|—n , pl -phies|
|1.||the academic discipline concerned with making explicit the nature and significance of ordinary and scientific beliefs and investigating the intelligibility of concepts by means of rational argument concerning their presuppositions, implications, and interrelationships; in particular, the rational investigation of the nature and structure of reality (metaphysics), the resources and limits of knowledge (epistemology), the principles and import of moral judgment (ethics), and the relationship between language and reality (semantics)|
|2.||the particular doctrines relating to these issues of some specific individual or school: the philosophy of Descartes|
|3.||the critical study of the basic principles and concepts of a discipline: the philosophy of law|
|4.||archaic, literary or the investigation of natural phenomena, esp alchemy, astrology, and astronomy|
|5.||any system of belief, values, or tenets|
|6.||a personal outlook or viewpoint|
|7.||serenity of temper|
|[C13: from Old French filosofie, from Latin philosophia, from Greek, from philosophos lover of wisdom]|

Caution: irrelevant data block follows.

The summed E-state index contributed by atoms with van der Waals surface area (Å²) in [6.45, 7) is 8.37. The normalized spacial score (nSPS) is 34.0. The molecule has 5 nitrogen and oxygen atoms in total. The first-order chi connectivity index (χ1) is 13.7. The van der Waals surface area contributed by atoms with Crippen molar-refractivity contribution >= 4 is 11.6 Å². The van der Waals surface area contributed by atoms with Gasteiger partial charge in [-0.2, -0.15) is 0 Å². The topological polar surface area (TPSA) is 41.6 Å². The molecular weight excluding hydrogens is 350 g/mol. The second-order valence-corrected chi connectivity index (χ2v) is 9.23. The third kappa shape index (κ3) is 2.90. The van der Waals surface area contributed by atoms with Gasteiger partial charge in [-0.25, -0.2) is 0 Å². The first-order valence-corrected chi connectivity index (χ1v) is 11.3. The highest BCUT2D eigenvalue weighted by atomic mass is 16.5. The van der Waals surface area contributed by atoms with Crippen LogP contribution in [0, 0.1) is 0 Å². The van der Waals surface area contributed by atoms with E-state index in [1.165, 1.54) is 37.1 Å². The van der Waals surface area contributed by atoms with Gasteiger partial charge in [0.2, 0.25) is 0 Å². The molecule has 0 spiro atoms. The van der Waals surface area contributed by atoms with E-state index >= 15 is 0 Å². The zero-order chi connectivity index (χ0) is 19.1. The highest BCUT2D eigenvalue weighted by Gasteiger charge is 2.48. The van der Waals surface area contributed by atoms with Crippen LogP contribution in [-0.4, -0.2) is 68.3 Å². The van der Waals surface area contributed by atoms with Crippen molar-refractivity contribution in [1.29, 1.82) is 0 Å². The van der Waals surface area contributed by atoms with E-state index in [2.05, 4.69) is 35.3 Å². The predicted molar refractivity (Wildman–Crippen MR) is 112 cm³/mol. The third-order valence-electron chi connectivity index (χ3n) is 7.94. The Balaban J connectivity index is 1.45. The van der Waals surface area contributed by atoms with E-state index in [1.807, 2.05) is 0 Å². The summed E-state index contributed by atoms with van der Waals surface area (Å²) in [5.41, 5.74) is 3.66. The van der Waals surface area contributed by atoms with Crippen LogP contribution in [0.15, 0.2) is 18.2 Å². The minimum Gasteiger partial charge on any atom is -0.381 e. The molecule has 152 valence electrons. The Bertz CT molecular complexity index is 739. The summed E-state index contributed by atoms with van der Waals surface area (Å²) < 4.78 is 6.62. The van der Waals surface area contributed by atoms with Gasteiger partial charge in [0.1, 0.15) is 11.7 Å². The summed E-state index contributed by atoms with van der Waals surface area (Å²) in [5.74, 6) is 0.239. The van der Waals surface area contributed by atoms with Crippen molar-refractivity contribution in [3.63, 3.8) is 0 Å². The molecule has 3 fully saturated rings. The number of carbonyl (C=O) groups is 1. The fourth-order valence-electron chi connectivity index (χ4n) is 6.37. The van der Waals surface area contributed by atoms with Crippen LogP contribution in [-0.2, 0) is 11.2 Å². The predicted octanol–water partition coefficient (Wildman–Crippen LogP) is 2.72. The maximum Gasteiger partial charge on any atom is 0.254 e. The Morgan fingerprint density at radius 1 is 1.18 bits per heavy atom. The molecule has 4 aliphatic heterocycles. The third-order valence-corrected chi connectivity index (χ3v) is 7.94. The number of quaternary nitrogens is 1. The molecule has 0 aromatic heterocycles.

Nec quicquam aliud est philosophia, si interpretari velis, praeter studium sapientiae; sapientia autem est rerum divinarum et humanarum causarumque quibus eae res continentur scientia. [Cicero, "De Officiis"]Meaning "system a person forms for conduct of life" is attested from 1771. Philosophize is attested from 1594.
A study that attempts to discover the fundamental principles of the sciences, the arts, and the world that the sciences and arts deal with; the word philosophy is from the Greek for “love of wisdom.” Philosophy has many branches that explore principles of specific areas, such as knowledge (epistemology), reasoning (logic), being in general (metaphysics), beauty (aesthetics), and human conduct (ethics).